Recertified Stewards Reflect on SIU Career Advancement

 

May 2017

 

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They come from different backgrounds and various parts of the country, but for the union’s newest class of recertified stewards, one unmistakable commonality involves capitalizing on the career opportunities they’ve found via the SIU and its affiliated school in Maryland.

 

In keeping with tradition, those eight class members recently described their respective journeys and also offered insights to the apprentices in the audience during the April membership meeting in Piney Point, Maryland – home of the Paul Hall Center for Maritime Training and Education (PHC). Graduating from the three-week recertification program April 3 were Verleshia Robinson, Richard Jones, Sedell Mitchell Reynolds, Arturo Rodriguez, Gilbert Louis, Joseph Welle, Lionel Packnett and Ernest Carlos.

 

The course is considered the school’s top steward department curriculum. It covers a wide range of topics including computer technology, social responsibilities, leadership, Coast Guard updates, baking skills and other department-specific workshops on sanitation, nutrition and more. The course also offers insights to collective bargaining agreements, functions of the various departments within both the SIU and the Seafarers Plans, and the union’s affiliations with the Maritime Trades Department and its parent group, the AFL-CIO.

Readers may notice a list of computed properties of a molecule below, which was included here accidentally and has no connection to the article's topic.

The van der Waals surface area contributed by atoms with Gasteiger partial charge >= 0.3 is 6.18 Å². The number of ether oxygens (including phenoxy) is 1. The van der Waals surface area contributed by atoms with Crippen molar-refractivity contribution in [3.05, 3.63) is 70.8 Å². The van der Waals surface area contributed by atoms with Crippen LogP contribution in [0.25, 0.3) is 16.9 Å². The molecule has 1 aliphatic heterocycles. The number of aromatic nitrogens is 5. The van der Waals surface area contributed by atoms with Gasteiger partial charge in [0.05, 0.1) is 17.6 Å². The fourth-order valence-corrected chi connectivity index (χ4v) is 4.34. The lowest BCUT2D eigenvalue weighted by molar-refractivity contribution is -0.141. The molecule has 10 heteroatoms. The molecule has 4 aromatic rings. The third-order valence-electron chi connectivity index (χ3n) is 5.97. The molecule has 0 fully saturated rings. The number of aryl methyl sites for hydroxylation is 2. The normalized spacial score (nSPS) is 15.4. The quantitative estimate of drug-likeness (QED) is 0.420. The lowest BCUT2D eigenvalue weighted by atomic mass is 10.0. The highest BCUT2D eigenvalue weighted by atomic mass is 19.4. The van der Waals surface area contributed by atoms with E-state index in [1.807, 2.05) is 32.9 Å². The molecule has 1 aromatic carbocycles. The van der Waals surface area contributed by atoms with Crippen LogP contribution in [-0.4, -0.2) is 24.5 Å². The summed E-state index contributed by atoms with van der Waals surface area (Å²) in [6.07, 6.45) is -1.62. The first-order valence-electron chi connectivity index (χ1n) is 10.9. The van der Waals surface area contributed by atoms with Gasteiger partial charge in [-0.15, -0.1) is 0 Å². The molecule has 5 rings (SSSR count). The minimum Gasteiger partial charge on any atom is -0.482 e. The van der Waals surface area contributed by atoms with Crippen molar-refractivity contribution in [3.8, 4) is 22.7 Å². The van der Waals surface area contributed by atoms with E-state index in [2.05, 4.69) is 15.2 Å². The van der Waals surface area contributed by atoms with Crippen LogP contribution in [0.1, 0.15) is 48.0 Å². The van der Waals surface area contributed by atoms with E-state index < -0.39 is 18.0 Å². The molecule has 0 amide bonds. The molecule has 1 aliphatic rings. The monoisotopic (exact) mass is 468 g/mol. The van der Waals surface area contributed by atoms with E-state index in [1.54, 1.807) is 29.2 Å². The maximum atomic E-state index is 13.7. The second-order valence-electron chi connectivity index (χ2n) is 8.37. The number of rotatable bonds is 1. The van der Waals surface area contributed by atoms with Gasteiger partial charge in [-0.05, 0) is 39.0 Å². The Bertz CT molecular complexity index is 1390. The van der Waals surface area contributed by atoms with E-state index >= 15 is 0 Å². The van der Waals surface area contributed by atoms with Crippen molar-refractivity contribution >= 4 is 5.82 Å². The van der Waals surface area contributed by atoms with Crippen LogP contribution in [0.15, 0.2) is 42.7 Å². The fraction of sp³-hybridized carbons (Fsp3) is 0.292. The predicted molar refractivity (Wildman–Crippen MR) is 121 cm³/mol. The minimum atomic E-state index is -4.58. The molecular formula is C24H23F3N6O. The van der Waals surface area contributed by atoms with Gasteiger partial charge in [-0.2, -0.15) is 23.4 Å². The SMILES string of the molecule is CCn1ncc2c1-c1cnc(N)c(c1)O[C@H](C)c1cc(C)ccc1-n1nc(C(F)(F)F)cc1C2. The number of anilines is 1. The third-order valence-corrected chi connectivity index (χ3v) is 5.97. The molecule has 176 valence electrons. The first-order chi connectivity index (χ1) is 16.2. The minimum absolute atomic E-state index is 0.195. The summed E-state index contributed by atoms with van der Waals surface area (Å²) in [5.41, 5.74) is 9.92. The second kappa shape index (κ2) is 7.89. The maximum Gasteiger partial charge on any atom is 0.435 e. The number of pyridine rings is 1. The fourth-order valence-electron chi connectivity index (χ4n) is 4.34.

Following are highlights of the graduation speeches (in chronological order), supplemented in some cases by written comments submitted to the LOG.

 

Verleshia Robinson

 

A Seafarer since 2005 but a mariner for the last 28 years, Robinson said the union “has been important in my life because it has helped me improve my learning abilities, financially support and invest in my family members’ education at some of the most prestigious universities in the United States, and because of continuous employment.”